I suppose the 64,000-dollar question is, is Reuven Boltin, of Modi’in Ilit, Israel, really ill? The url for donations (www.tovvchesed.org/boltin-fund) makes one think that there must be a www.tovvchesed.org, but one would be wrong. The url takes you directly to a PayPal page and there is no tovvchesed.org. There is, however, a .com by that name, which purports to support needy children. At that site, there is also a link for “special situations” that reads, “At Tov V’Chesed, we stand at the sides of our families through the unexpected financial struggle that results from a medical crisis by ensuring that the daily needs of the suffering family is [sic] provided for until they are zoche to welcome their family member back home in good health.”

So maybe it’s not a scam. Maybe Reuven Boltin, of Modi’in Ilit, Israel by way of Monsey, NY, really needs help. If he does, I hope he gets it. I’m waiting for my prince.

Ignore stranger’s baby bump

A woman I know has a condition called diastasis recti, a post-pregnancy muscle separation that leaves her with what looks for all the world like a baby bump. She has gamely tried to shrug off congratulations from well-meaning strangers, but recently reached the end of her rope and announced that, “No one should ask a woman if they are pregnant. Ever. Period.”

As a society, we tend to view pregnancy as a happy state of affairs, so it’s not unusual for people to want to participate. But if you have to ask someone if they’re pregnant before congratulating them, you should probably think twice.

Many years ago, I was in Las Vegas for a tradeshow, sitting at a bar with my much older boss, when the bartender asked, “When are you due?” I was not, in point of fact, pregnant. I was, however, wearing a billowy sundress that might have led him to that conclusion. I was thrown by his question, less because he thought I was pregnant than that he obviously thought my boss and I were a couple. That was truly horrifying.

So, I would have to agree with my frustrated friend, you should neither ask if someone is pregnant, nor when they are due. Now you are thinking, but if I’m 99% sure that person is pregnant, can I say congratulations? If the person is a stranger, my answer is no. What if the pregnancy is not a cause for celebration? You wouldn’t say to someone, “Congratulations on breaking your leg.”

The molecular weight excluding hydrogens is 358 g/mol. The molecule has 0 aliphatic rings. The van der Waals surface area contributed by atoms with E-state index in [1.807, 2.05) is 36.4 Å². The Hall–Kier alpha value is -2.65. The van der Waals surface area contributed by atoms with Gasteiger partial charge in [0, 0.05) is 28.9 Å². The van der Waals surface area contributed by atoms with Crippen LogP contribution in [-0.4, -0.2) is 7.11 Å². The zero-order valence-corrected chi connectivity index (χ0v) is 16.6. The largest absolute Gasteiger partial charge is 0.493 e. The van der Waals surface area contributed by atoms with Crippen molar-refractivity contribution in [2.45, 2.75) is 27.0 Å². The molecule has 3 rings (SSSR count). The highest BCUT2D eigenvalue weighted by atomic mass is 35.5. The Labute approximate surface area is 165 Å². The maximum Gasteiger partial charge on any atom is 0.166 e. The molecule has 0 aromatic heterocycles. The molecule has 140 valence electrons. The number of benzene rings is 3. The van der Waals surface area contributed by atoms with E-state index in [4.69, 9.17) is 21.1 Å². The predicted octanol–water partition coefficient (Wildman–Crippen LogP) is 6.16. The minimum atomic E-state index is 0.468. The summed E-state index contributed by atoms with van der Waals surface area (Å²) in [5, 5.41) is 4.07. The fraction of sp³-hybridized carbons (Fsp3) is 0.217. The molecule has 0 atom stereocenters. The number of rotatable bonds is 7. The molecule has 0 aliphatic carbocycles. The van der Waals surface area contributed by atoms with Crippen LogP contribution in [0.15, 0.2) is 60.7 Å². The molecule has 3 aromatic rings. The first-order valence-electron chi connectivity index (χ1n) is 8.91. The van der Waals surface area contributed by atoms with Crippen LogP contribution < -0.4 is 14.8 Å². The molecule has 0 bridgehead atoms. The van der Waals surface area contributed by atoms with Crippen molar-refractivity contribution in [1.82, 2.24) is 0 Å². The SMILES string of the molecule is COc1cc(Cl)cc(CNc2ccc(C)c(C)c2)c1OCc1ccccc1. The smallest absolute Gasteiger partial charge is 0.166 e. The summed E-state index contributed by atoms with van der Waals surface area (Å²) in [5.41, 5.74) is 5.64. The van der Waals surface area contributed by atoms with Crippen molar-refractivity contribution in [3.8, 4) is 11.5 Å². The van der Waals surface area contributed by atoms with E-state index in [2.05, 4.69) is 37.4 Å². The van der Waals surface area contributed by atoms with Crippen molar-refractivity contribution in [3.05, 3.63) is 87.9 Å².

Here’s what you can do. If you are a woman, cis, trans, or other, you can smile at a pregnant stranger in the name of sisterhood. You may or may not get a smile in return. It’s even possible that you will get a scowl. Some pregnant women may be offended if they think you are smiling because they are pregnant. They may not want you presuming on their pregnancy. (I know whereof I speak. I was one of them. In hindsight, I should have smiled back. Because really, why not? Must we all go around ignoring each other all the time?)

If you are male, smile at your own risk. But only speak to say, “Please take my seat,” or “Let me get the door for you.”

Is indignation worth the risk?

We don’t typically answer the phone unless we recognize the number, but this particular time Andrew picked it up. Then he said, “Microsoft Operating System Service Center? You ought to be ashamed of yourself,” and hung up.

I was surprised. Speaking his mind when what he has to say is less than charitable is completely out of character for him. But that was only the first surprise.

A moment later, the phone rang again. Caller ID displayed the same number. Andrew picked up the handset and replaced it to end the call without engaging. Within moments, it rang again, so he picked up the handset and replaced it, again.

At first, I was amused that the bogus telemarketer had the nerve to call back. By the third or fourth call, I was getting nervous, wondering when he would give up. After half a dozen calls, Andrew unplugged the land line. That stopped the phone from ringing, but it didn’t stop the answering machine from picking up. This is what it captured.

“Hey you motherfucker, are you afraid of me? You son of bitch.”

My answer to that question was decidedly yes. Despite the fact that the background noise and his accent indicated that the caller was in an overseas call center, I was scared. (I could be wrong about the call coming from overseas, but you’ll note that “son of bitch” is not a typo. He did not say “son of a bitch,” as I would have.)

After that, Andrew unplugged the answering machine, too, effectively disconnecting us from the repeated assault on my nerves. When we plugged everything back in, about an hour later, the phone was quiet.